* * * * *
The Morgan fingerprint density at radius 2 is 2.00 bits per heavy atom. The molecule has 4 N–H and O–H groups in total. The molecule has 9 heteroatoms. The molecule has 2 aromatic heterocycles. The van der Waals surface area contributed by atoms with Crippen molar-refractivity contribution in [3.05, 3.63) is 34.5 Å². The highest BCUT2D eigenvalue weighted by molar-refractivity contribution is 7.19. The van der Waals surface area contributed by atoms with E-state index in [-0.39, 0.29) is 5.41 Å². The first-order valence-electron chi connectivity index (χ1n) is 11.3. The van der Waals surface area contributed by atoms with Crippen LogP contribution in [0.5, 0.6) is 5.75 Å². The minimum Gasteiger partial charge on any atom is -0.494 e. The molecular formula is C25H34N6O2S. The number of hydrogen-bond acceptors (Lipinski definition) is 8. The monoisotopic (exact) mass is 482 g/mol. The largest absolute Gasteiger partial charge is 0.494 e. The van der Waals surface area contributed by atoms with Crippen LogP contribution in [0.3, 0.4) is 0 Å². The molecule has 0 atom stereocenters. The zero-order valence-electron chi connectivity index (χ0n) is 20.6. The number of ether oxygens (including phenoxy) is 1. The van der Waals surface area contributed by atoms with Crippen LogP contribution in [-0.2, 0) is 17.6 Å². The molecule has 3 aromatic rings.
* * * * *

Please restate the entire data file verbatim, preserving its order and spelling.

The Morgan fingerprint density at radius 2 is 2.00 bits per heavy atom. The molecule has 4 N–H and O–H groups in total. The molecule has 9 heteroatoms. The molecule has 2 aromatic heterocycles. The van der Waals surface area contributed by atoms with Crippen molar-refractivity contribution in [3.05, 3.63) is 34.5 Å². The highest BCUT2D eigenvalue weighted by molar-refractivity contribution is 7.19. The van der Waals surface area contributed by atoms with E-state index in [-0.39, 0.29) is 5.41 Å². The first-order valence-electron chi connectivity index (χ1n) is 11.3. The van der Waals surface area contributed by atoms with Crippen LogP contribution in [0.5, 0.6) is 5.75 Å². The minimum Gasteiger partial charge on any atom is -0.494 e. The molecular formula is C25H34N6O2S. The number of hydrogen-bond acceptors (Lipinski definition) is 8. The monoisotopic (exact) mass is 482 g/mol. The largest absolute Gasteiger partial charge is 0.494 e. The van der Waals surface area contributed by atoms with Crippen LogP contribution in [0.3, 0.4) is 0 Å². The molecule has 0 atom stereocenters. The zero-order valence-electron chi connectivity index (χ0n) is 20.6. The number of ether oxygens (including phenoxy) is 1. The van der Waals surface area contributed by atoms with Crippen LogP contribution in [-0.2, 0) is 17.6 Å². The molecule has 3 aromatic rings.